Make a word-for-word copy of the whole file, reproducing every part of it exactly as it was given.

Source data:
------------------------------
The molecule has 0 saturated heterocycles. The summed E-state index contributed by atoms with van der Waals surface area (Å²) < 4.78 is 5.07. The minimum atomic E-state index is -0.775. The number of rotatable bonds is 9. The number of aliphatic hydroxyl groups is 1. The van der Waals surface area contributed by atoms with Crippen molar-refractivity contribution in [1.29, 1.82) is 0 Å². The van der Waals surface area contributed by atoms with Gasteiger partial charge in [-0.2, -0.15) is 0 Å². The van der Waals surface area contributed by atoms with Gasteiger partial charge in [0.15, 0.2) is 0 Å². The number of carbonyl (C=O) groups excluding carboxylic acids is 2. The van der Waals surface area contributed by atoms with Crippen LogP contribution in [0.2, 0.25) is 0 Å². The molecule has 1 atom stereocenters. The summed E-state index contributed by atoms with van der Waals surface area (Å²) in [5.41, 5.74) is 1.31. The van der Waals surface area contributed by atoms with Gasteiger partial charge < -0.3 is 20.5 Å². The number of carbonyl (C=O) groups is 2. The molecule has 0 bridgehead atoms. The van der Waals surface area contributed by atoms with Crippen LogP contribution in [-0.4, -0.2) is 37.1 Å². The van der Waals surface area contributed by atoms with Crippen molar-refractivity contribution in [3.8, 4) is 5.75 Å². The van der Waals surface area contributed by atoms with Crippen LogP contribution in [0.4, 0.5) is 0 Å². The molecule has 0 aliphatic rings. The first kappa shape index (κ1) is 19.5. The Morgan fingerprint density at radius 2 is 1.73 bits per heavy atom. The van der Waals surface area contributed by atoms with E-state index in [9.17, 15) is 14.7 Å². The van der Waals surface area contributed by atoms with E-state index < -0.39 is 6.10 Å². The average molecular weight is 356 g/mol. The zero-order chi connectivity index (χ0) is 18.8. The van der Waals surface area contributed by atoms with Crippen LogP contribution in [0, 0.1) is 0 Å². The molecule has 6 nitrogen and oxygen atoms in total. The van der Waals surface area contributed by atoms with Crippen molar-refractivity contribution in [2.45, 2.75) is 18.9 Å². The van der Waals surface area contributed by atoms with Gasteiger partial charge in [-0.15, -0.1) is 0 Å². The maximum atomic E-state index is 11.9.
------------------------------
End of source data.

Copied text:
The molecule has 0 saturated heterocycles. The summed E-state index contributed by atoms with van der Waals surface area (Å²) < 4.78 is 5.07. The minimum atomic E-state index is -0.775. The number of rotatable bonds is 9. The number of aliphatic hydroxyl groups is 1. The van der Waals surface area contributed by atoms with Crippen molar-refractivity contribution in [1.29, 1.82) is 0 Å². The van der Waals surface area contributed by atoms with Gasteiger partial charge in [-0.2, -0.15) is 0 Å². The van der Waals surface area contributed by atoms with Gasteiger partial charge in [0.15, 0.2) is 0 Å². The number of carbonyl (C=O) groups excluding carboxylic acids is 2. The van der Waals surface area contributed by atoms with Crippen LogP contribution in [0.2, 0.25) is 0 Å². The molecule has 1 atom stereocenters. The summed E-state index contributed by atoms with van der Waals surface area (Å²) in [5.41, 5.74) is 1.31. The van der Waals surface area contributed by atoms with Gasteiger partial charge < -0.3 is 20.5 Å². The number of carbonyl (C=O) groups is 2. The molecule has 0 bridgehead atoms. The van der Waals surface area contributed by atoms with Crippen LogP contribution in [-0.4, -0.2) is 37.1 Å². The van der Waals surface area contributed by atoms with Crippen molar-refractivity contribution in [3.8, 4) is 5.75 Å². The van der Waals surface area contributed by atoms with Crippen LogP contribution in [0.4, 0.5) is 0 Å². The molecule has 0 aliphatic rings. The first kappa shape index (κ1) is 19.5. The Morgan fingerprint density at radius 2 is 1.73 bits per heavy atom. The van der Waals surface area contributed by atoms with E-state index in [9.17, 15) is 14.7 Å². The van der Waals surface area contributed by atoms with E-state index < -0.39 is 6.10 Å². The average molecular weight is 356 g/mol. The zero-order chi connectivity index (χ0) is 18.8. The van der Waals surface area contributed by atoms with Crippen LogP contribution in [0, 0.1) is 0 Å². The molecule has 6 nitrogen and oxygen atoms in total. The van der Waals surface area contributed by atoms with Crippen molar-refractivity contribution in [2.45, 2.75) is 18.9 Å². The van der Waals surface area contributed by atoms with Gasteiger partial charge in [-0.15, -0.1) is 0 Å². The maximum atomic E-state index is 11.9.